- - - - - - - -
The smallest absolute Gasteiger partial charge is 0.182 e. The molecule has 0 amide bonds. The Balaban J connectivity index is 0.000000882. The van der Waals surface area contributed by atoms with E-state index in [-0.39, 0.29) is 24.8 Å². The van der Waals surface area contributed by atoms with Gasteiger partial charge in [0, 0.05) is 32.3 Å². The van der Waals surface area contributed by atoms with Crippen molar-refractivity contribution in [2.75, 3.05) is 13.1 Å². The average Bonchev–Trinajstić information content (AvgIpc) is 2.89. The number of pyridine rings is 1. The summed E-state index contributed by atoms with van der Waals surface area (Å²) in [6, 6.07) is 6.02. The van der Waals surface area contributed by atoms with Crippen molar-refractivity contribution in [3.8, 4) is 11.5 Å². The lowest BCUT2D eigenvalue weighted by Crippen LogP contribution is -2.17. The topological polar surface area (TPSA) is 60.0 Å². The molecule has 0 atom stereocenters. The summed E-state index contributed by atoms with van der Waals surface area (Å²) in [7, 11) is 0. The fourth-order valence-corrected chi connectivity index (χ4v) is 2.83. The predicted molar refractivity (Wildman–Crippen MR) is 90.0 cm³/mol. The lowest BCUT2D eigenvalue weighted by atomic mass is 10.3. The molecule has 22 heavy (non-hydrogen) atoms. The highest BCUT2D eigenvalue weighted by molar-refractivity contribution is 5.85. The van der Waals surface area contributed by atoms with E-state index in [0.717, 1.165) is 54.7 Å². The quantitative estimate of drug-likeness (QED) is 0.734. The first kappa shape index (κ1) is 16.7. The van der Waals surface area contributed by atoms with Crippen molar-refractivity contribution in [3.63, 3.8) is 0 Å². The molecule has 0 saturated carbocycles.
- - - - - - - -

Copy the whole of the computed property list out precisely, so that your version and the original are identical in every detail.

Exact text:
The smallest absolute Gasteiger partial charge is 0.182 e. The molecule has 0 amide bonds. The Balaban J connectivity index is 0.000000882. The van der Waals surface area contributed by atoms with E-state index in [-0.39, 0.29) is 24.8 Å². The van der Waals surface area contributed by atoms with Gasteiger partial charge in [0, 0.05) is 32.3 Å². The van der Waals surface area contributed by atoms with Crippen molar-refractivity contribution in [2.75, 3.05) is 13.1 Å². The average Bonchev–Trinajstić information content (AvgIpc) is 2.89. The number of pyridine rings is 1. The summed E-state index contributed by atoms with van der Waals surface area (Å²) in [6, 6.07) is 6.02. The van der Waals surface area contributed by atoms with Crippen molar-refractivity contribution in [3.8, 4) is 11.5 Å². The lowest BCUT2D eigenvalue weighted by Crippen LogP contribution is -2.17. The topological polar surface area (TPSA) is 60.0 Å². The molecule has 0 atom stereocenters. The summed E-state index contributed by atoms with van der Waals surface area (Å²) in [7, 11) is 0. The fourth-order valence-corrected chi connectivity index (χ4v) is 2.83. The predicted molar refractivity (Wildman–Crippen MR) is 90.0 cm³/mol. The lowest BCUT2D eigenvalue weighted by atomic mass is 10.3. The molecule has 22 heavy (non-hydrogen) atoms. The highest BCUT2D eigenvalue weighted by molar-refractivity contribution is 5.85. The van der Waals surface area contributed by atoms with E-state index in [0.717, 1.165) is 54.7 Å². The quantitative estimate of drug-likeness (QED) is 0.734. The first kappa shape index (κ1) is 16.7. The van der Waals surface area contributed by atoms with Crippen molar-refractivity contribution in [3.63, 3.8) is 0 Å². The molecule has 0 saturated carbocycles.